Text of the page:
BY: Florian Gheorghe
All his career as a basketball player, Steve Kerr was surrounded by people who knew how to win and what it takes to get a ring. “I’ve learned that all the great players, all the great teams have to rely on defense (when the offense isn’t there),” Kerr explained reminding all of us about the Jordans, the Pippens, the Duncans and the Robinsons.
Now, as a coach of the Golden State Warriors, he constantly reminds his players that defense most often than not wins championships. “What you saw tonight, that was Warriors basketball,” he added after sealing the deal in Game 5 of the Western Conference Finals and qualifying for the NBA Finals.
Indeed it was and he has the 2014 – 2015 regular season’s numbers to prove it. During the six-month span, the Warriors were simply spectacular not only on offense, but also on defense. They were first in both the Defensive Rating category with 98.2 points allowed per 100 possessions and opponents’ field-goal percentage (42.8%). In these playoffs, Golden State is currently fourth and fifth in those categories. This is how they got it done all season long.
Game 5 of the Conference Finals was no different. Although they struggled offensively, the Warriors stopped the Houston Rockets’ takeoff and advanced to the final round of the post-season. And they’ve done it on the defensively end, allowing Houston to shoot the low percentage – 35.1% from the field, 20.8% from the perimeter – and forcing them to make turnover after turnover. Most importantly, they stopped the MVP runner-up James Harden.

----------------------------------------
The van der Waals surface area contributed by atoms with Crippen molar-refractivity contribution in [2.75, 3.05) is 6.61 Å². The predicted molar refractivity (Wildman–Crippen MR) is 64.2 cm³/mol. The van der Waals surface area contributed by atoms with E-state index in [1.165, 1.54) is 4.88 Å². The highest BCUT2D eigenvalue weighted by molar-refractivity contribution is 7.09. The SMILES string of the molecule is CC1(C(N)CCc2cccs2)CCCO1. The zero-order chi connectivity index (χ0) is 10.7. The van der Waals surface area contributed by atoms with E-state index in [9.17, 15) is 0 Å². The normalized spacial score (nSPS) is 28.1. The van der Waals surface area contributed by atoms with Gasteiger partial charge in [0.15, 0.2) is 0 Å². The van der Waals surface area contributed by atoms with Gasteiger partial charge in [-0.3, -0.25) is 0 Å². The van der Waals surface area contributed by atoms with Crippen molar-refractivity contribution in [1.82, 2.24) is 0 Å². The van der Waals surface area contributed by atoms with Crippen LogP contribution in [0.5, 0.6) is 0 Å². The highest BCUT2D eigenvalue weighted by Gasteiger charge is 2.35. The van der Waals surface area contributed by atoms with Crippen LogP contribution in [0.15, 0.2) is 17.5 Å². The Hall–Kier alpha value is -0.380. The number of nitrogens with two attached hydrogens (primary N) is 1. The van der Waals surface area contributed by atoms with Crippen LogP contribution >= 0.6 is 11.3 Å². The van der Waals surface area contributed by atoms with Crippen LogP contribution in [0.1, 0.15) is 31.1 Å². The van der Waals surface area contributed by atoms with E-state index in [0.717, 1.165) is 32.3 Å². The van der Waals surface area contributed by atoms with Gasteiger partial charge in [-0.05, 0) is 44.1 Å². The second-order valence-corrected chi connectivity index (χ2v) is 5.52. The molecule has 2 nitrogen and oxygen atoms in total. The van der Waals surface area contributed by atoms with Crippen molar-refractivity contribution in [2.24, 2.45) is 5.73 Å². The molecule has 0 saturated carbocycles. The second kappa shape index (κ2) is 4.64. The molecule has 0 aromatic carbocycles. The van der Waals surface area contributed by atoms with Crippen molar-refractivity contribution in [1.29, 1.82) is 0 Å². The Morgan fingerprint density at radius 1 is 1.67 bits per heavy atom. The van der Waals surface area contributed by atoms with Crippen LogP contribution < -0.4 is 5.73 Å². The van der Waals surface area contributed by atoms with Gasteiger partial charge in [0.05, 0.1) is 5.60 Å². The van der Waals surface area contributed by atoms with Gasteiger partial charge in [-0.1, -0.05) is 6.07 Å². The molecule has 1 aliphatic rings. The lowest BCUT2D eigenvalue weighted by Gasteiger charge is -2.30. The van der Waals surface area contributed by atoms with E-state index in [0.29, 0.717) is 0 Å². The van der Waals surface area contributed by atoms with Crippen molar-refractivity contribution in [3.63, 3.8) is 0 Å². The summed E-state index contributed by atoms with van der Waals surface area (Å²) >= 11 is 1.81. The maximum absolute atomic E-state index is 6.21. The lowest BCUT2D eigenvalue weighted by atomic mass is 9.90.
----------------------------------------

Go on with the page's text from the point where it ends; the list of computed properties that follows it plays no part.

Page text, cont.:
After letting Harden dominate in Game 4 – 45 points, 9 rebounds, 5 assists, 2 steals and 2 blocks, Golden State adjusted and took a different approach in defending the Beard.
“When he starts dancing, get at him,” Kerr told his players.
Harden made only 2 shots in 44 minutes of action, scored only 2 points in the second half and turned the ball over at a record rate. He set a new record for most TO in a playoff game with 13 and pulled some disheartening disappearing acts for his teammates in the course of the game.
“Turning the ball over 13 times is unacceptable. I have to value the ball a lot better going forward,” the guard admitted at the post-game press conference.
Golden State fed off his turnovers at a time when points were hard to come by, ran on the break and slowly but steadily build a double-digit lead. So midway through the fourth quarter, the Warriors were up by 15 and Oracle Arena was on the verge of erupting. Their team was finally going back to the NBA Finals after 40 long years.
For MVP Stephen Curry though, the wait wasn’t that long… only six years – he was drafted in 2009.
“Six years is a long time to wait. Obviously, the Bay Area has been waiting 40-plus year. I think it’s time.”